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jmnf 9: Practical Garbage Collection

February 23, 2006

javascript magic-ninja-foo episode 9: Practical Garbage Collection part 1

In this episode I'm going to briefly touch on the theory of garbage collection and then continue in the next episode with some strategies for overcoming common problems that arise due to garbage collection in javascript.


For those not familiar with the idea of garbage collection, it's an automatic memory management system for use in writing and running programs. Many newer (and some older) programming languages use some idea of garbage collection, a common example being Java. There are pluses and minuses to using a garbage collector, but that discussion is beyond the scope of this article. Suffice to say that javascript interpreters, by definition, implement one and therefore merit some brief reflection.

In essence, garbage collection alleviates the programmer from having to be disciplined in the management of system memory. In languages not using garbage collection (or some other automatic memory management system), the onus of allocating and freeing memory is on the programmer. Frequently in 'programmer controlled' memory management systems, functional bugs, syntax errors, inexperience, or even just sloppiness can lead to a condition known as a memory leak.

Memory Leaks

A memory leak is a condition where a program has allocated some amount of memory for program use, but fails to release it when no longer needed. For small, short-lived programs it might not be a problem. Exiting the 'runtime' state of the program might automatically free the memory or the operating system may 'scrub' the memory depending on the language/OS/implementation.

The worst case scenario, however, is either when the program has a long run-time and/or there are no 'safety nets' to release allocated memory. Over time the continuous allocation of memory without freeing gradually consumes more and more of the system until finally, the machine has no more available memory for program use, usually resulting in a program crash or worse, a system crash.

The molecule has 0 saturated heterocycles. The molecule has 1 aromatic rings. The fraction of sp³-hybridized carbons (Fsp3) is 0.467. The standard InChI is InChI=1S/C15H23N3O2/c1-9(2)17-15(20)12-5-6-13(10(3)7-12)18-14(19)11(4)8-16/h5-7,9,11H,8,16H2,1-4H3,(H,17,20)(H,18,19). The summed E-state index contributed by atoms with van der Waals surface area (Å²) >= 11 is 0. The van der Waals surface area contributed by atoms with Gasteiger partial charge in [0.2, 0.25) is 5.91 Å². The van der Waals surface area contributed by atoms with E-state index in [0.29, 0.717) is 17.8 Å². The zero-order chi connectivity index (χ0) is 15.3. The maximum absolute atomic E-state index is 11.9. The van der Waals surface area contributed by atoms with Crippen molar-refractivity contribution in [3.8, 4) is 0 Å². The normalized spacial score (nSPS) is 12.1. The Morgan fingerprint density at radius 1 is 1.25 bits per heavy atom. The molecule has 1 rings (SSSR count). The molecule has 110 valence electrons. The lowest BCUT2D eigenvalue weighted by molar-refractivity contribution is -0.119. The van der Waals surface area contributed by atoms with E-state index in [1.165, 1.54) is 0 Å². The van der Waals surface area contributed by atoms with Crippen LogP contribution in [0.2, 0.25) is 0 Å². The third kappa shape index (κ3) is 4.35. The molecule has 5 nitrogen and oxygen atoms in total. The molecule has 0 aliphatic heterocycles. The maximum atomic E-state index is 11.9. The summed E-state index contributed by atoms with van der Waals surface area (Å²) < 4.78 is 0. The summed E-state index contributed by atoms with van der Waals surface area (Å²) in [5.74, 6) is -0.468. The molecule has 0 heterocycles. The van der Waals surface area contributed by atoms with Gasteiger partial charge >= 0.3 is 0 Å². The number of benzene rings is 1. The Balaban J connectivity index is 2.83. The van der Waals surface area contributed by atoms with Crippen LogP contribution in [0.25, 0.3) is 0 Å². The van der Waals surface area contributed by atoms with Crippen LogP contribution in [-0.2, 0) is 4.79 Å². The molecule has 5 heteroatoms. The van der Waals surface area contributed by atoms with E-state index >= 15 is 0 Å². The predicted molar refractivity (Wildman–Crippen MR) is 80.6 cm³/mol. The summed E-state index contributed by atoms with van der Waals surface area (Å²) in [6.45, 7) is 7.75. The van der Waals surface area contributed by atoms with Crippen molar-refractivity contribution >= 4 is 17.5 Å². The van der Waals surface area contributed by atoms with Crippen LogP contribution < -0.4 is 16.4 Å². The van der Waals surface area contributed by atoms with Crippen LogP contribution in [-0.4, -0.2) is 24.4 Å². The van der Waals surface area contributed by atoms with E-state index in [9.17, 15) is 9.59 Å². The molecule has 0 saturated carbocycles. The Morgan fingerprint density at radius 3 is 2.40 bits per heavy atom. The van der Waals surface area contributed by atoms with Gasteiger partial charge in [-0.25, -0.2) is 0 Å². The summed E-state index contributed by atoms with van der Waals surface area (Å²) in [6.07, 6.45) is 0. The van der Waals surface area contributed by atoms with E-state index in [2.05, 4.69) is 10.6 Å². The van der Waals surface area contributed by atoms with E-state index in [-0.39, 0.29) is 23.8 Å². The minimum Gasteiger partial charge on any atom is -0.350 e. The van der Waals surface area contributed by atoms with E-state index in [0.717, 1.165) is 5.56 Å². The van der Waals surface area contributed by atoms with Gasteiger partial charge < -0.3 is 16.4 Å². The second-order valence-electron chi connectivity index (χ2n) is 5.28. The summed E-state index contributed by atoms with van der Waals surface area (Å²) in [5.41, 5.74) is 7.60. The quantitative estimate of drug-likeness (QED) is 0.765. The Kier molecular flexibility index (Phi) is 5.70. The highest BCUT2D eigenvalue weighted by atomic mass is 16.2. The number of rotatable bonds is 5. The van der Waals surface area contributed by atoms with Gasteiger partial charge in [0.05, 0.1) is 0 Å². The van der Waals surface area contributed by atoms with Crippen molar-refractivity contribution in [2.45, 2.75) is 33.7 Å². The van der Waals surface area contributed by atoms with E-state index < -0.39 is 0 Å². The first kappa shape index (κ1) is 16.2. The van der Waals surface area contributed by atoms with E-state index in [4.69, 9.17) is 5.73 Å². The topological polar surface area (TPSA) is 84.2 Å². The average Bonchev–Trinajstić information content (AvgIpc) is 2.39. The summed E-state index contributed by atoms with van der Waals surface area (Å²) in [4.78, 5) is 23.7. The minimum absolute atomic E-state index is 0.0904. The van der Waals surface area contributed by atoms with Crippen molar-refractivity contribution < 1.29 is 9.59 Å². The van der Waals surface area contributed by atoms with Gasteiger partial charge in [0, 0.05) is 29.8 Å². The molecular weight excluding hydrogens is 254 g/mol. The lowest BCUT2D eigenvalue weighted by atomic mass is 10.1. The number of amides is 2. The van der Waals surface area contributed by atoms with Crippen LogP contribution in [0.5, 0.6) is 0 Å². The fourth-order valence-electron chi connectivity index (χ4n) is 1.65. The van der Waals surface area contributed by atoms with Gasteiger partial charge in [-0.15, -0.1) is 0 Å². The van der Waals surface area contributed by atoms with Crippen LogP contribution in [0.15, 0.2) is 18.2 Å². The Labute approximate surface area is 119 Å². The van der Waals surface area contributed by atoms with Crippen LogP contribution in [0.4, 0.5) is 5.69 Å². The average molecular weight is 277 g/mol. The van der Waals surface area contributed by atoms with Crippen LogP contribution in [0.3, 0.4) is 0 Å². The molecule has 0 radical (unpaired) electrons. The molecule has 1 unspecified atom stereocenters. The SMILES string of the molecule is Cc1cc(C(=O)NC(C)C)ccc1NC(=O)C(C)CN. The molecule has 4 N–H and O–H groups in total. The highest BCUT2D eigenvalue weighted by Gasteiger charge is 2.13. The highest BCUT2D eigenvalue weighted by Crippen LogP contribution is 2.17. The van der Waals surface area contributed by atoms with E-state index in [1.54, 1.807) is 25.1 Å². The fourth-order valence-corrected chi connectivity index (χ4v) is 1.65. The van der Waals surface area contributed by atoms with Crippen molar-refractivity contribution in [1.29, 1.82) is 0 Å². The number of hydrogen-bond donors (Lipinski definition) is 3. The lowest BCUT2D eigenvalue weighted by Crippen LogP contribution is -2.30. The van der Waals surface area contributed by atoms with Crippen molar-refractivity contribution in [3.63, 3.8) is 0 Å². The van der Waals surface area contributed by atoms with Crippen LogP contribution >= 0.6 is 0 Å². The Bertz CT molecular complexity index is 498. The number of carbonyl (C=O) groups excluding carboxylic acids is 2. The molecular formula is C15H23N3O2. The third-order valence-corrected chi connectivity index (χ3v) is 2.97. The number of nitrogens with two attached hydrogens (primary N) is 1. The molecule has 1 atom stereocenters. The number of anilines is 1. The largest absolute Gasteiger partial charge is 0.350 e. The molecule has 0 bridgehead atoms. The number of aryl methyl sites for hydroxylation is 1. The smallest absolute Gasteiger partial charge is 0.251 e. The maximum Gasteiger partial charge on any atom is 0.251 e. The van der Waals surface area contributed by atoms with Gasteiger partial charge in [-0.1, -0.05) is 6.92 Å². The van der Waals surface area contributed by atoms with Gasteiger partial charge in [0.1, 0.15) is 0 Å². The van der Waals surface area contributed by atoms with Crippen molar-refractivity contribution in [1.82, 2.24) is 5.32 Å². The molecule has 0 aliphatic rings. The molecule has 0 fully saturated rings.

Implementation Theory

The basic theory of object oriented garbage collection is that there is a chunk of memory controlled by the garbage collector (the heap) where objects are stored when instantiated. When references exist pointing to an object in memory from the application context, some way even if indirect of accessing that object, its memory persists. If the garbage collector realizes that there is no way for the application to 'reach' objects in memory, no references exist, then the garbage collector reclaims the memory used by the object.

There are a couple of common ways of implementing a garbage collector. The first and most common is called tracing garbage collection. Tracing garbage collectors usually use explicit data 'sets' of objects in various states of reach-ability (usually three, sometimes called 'three color'). During garbage collection cycles, these states are updated with one state being reclaimable. An example of this type is the 'mark and sweep' algorithm. These garbage collectors are usually slower and more complicated than the the other common implementation.

The other common way to build a garbage collecting system involves an algorithm called reference counting. Reference counting uses a small data structure in every object instantiated that increments for every reference pointing to it, and decrements whenever those references are destroyed. When the reference count reaches zero, the object is free to be garbage collected (with there being no way to reach the object). Reference counting garbage collectors are much easier to implement but can be limited.

Practical implications of GC using javascript